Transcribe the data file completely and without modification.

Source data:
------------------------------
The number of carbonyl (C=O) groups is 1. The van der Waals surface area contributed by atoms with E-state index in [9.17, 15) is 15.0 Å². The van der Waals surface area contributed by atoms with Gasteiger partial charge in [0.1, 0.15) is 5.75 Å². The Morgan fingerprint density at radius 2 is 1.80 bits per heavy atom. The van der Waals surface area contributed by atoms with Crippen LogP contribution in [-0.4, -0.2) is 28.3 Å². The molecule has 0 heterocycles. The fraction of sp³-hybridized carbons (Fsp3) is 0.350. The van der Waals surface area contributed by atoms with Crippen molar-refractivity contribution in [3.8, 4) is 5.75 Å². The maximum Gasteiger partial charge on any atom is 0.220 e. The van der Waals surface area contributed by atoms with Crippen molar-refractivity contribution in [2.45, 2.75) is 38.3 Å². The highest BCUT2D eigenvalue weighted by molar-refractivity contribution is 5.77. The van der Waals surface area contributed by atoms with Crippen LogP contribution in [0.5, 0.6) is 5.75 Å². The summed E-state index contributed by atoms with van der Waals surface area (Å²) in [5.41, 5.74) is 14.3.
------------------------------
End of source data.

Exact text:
The number of carbonyl (C=O) groups is 1. The van der Waals surface area contributed by atoms with E-state index in [9.17, 15) is 15.0 Å². The van der Waals surface area contributed by atoms with Gasteiger partial charge in [0.1, 0.15) is 5.75 Å². The Morgan fingerprint density at radius 2 is 1.80 bits per heavy atom. The van der Waals surface area contributed by atoms with Crippen LogP contribution in [-0.4, -0.2) is 28.3 Å². The molecule has 0 heterocycles. The fraction of sp³-hybridized carbons (Fsp3) is 0.350. The van der Waals surface area contributed by atoms with Crippen molar-refractivity contribution in [3.8, 4) is 5.75 Å². The maximum Gasteiger partial charge on any atom is 0.220 e. The van der Waals surface area contributed by atoms with Crippen molar-refractivity contribution in [2.45, 2.75) is 38.3 Å². The highest BCUT2D eigenvalue weighted by molar-refractivity contribution is 5.77. The van der Waals surface area contributed by atoms with Crippen LogP contribution in [0.5, 0.6) is 5.75 Å². The summed E-state index contributed by atoms with van der Waals surface area (Å²) in [5.41, 5.74) is 14.3.